Do I sound proud? I certainly couldnt be prouder of the Lijit team.
So, why did I decide to move on?
Opportunity. Risk. A healthy amount of alcohol. (Ok, really its the first two. I dont drink and after my 5,345 non-alcoholic beer, I realized the futility of that effort.)
I am a startup guy. I love the beginnings of startups. I love watching entrepreneurs jump of the Startup Cliff with the belief that they will figure it out before they, well, splat.
Current Wisdom, my last (and most successful startup) was started in 2003 as a side project. It was sold in 2007. Its time for me to jump again.
So after mentoring a couple of Techstars teams, one began to ask if I would consider to join them as their CEO. “Two kick-ass developers with a kick-ass product?” I thought to myself.
It was more of a running leap.
This time is different that Current Wisdom. Before I leapt with Current Wisdom, we were making about $50k a month in revenue. This time, I am actually financing the parachute on the way down. (Anyone out there want to get involved with the project, lemme know. That ground comes up fast!)
But, I am excited. The founders are amazing. The product is seriously bad-ass. And the opportunity? Well, it may not get a Twitter or Facebook valuation in the seed round, but it might get that $1 billion valuation. One day. (No really. It might. And, its not the non-alcoholic beer talking. I think.)
Most importantly, I have the support of my mentors, and Todd Vernon, Lijit’s CEO. “I cant wait to see you as CEO,” Todd said. (Im 99% sure there was no sarcasm in his voice. I think.) The fact that I will continue to be part of the Lijit family also makes the choice easier.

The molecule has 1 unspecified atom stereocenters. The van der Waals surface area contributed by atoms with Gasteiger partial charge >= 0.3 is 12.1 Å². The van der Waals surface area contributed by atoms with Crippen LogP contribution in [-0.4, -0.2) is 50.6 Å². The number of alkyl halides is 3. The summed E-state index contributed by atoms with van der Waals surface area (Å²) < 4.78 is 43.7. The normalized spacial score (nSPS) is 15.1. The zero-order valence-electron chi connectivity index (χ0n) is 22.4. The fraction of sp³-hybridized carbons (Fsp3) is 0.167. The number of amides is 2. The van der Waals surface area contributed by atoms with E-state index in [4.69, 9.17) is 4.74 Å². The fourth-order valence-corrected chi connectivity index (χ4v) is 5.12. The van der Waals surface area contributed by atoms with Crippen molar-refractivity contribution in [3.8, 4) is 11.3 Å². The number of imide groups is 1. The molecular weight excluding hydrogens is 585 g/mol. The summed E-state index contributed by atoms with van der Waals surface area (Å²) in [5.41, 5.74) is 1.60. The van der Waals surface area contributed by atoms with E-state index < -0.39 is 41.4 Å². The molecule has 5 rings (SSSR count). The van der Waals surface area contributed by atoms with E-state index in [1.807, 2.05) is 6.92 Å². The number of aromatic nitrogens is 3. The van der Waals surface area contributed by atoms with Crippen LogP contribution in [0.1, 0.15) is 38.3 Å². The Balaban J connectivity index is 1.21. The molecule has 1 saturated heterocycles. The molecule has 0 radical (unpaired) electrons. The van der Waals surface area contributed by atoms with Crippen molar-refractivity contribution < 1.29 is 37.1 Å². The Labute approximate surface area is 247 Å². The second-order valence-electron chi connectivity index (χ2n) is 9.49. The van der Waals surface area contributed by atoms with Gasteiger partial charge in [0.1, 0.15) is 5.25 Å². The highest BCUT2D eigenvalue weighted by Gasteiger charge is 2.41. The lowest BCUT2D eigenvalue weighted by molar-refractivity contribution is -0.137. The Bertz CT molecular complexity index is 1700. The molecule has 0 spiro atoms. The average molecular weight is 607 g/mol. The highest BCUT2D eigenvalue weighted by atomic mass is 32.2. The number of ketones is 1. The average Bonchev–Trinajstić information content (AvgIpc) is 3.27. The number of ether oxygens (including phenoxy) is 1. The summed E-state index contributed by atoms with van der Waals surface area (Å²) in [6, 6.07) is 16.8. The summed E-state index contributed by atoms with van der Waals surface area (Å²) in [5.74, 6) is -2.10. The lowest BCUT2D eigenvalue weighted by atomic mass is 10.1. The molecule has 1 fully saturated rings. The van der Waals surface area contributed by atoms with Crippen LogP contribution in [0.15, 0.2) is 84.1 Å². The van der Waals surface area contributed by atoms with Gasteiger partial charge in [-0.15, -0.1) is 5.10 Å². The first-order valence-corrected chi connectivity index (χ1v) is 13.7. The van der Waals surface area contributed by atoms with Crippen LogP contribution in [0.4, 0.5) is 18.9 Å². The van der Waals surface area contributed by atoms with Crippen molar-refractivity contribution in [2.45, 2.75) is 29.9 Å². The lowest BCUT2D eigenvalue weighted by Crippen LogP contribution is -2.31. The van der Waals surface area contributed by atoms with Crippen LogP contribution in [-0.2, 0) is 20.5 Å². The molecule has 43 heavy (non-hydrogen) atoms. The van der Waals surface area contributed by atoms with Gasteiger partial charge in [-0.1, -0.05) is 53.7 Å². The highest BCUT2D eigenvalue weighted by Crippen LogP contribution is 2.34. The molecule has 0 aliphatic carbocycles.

Having that air screaming by my face as we head into uncertainty is the greatest feeling any entrepreneur feels. (Well, except the feeling of putting a really big check in the bank when its all over.)
Am I worried? Nope.
Great team, amazing product and fantastic concept? What else could any startup want? (Money? Right. forgot about that.)
In about 30 days, I will be able to provide more information about the project once we close our round (which, while I joke, is pretty close to being done) and get the product to market…
…and then, its up, up and away!
BTW: Here is the post I wrote when I joined Lijit: Micah Goes Lijit!
Twice today people have asked me if I was grumpy. I replied, “Yes, and if you dont get out of my face, I will punch you.”